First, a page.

Nobel Peace Prize Laureate, Nadia

Nadia Murad spoke about her personal journey and survival and how her ordeal turned her into an activist.

Rose Lincoln/Harvard Staff Photographer

Nation & World

Nadia Murad: The making of an activist

5 min read

In Harvard visit, Nobelist and ISIS survivor focuses on the need to persevere

Nadia Murad came to Harvard as a survivor of genocide under ISIS, an advocate for victims of sexual violence, and the first Iraqi citizen to win the Nobel Peace Prize. Her talk at the Memorial Church, as part of the Weatherhead Center’s Samuel L. and Elizabeth Jodidi Lecture Series, focused on her personal journey and how her ordeal turned her into an activist.

As moderator Jennifer Leaning, Professor of the Practice of Health and Human Rights at Harvard T.H. Chan School of Public Health, explained at the outset Wednesday, the talk didn’t deal with the details of Murad’s imprisonment. (Her book, “The Last Girl: My Story of Captivity, and My Fight Against the Islamic State,” describes the rape and torture she endured as a prisoner.) Rather, she examined the events leading up to her capture in the ISIS attacks of 2014, and how they shaped her actions afterward.

Murad grew up in Iraq’s Sinjar District. She and her family were Yazidis, an ethnic and religious minority targeted by ISIS. Speaking through interpreter Shahnaz Osso, she said that her life centered on her family’s farm, where they raised wheat and sheep, digging 75-foot wells to find water in the desert.

“When this is your way of life, you go to any ends to make it work,” she said. “I thought the best thing was to relax with my family at the end of a work day; I didn’t know there was anything better or worse in the world. People wouldn’t think that a farm in the desert would be a great life. But it was our life, it was peaceful to us, and we would love to have experienced it just a little bit longer.”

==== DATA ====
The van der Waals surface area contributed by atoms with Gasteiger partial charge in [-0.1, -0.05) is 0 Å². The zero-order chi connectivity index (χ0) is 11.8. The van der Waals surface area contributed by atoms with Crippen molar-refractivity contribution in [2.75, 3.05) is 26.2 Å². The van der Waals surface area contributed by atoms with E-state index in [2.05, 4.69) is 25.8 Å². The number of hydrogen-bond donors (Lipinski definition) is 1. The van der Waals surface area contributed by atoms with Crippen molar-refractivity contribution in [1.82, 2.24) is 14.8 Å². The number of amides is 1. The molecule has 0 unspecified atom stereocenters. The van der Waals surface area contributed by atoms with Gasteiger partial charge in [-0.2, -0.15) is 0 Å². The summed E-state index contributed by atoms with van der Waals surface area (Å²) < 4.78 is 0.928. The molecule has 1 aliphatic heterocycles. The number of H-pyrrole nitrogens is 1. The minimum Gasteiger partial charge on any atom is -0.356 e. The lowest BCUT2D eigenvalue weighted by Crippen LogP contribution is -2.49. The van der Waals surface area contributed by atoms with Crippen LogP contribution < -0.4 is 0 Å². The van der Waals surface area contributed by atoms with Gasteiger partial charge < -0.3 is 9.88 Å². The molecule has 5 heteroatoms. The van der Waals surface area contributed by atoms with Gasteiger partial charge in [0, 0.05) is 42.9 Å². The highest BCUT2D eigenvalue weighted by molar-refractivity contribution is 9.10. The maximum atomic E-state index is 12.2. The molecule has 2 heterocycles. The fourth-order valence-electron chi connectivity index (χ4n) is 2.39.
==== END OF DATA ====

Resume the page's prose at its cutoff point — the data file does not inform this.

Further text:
The night before her capture began peacefully. She recalled sleeping with her sisters in the yard, because her brothers were keeping them awake talking about ISIS’ approach on their cellphones. But as the night went on, the family began thinking about an escape route. “The mountain was the only place to go, but we lived so far from the mountain that we didn’t think we’d be able to make it. We had heard of people getting caught, and our village was very quick to be surrounded. We had run out of options by that point.”

“People wouldn’t think that a farm in the desert would be a great life. But it was our life, it was peaceful to us, and we would love to have experienced it just a little bit longer.”

Nadia Murad

She decided to fast-forward through her capture and abuse to focus instead on her escape. That, Murad said, was actually relatively easy: The hard part was staying alive afterward.

“Many people had escaped through doors and windows, but once you found a family to take you in, they would return you to ISIS,” she said. Today, she added, more than 350,000 Yazidis remain in refugee camps.

Murad survived by finding a family she could trust, through what she said was a mix of intuition and luck.

“Everybody knew what had happened to the Yazidis. I knocked on a door and all I could say was, ‘I have escaped, can you help me?’ I saw old homes and thought that if these people are similar to my family in their morals and values, they will recognize someone like them and maybe take me in.”

Though Murad spoke quietly, there were hints of how much she had endured. “Women saw the roughest part of what ISIS was doing. The men were often killed, but they made sure that women saw the most heartache and suffering. I have talked to many Yazidi women who would say they wish they had been killed like … the men.”

Thus, Murad’s activism, including the 2016 formation of the nonprofit support group Nadia’s Initiative, was born of a desire to see justice.

“Actions should have consequences. As a child I thought the worst thing was to have your hard work go to waste. I didn’t know there was something as horrible as a mother’s work being wasted, raising 11 children and having them be killed.” The word genocide, she said, didn’t occur to her at the time. “We referred to it by a Kurdish word, which means ‘the end.’”

“I think we can understand how difficult the road ahead of you is going to be,” Leaning said. “But we can also see how crucial it is.”

Murad’s talk was interpreted by Shahnaz Osso of Lincoln, Neb. Originally from Northern Iraq, Osso speaks both Kurdish and English fluently. She and her family came to Nebraska in 1998.

The Jodidi Lecture is among the most prominent lecture series of the Weatherhead Center for International Affairs and is among one of the most distinguished at the University. The event was co-sponsored by the Weatherhead Center and the Center for Middle Eastern Studies.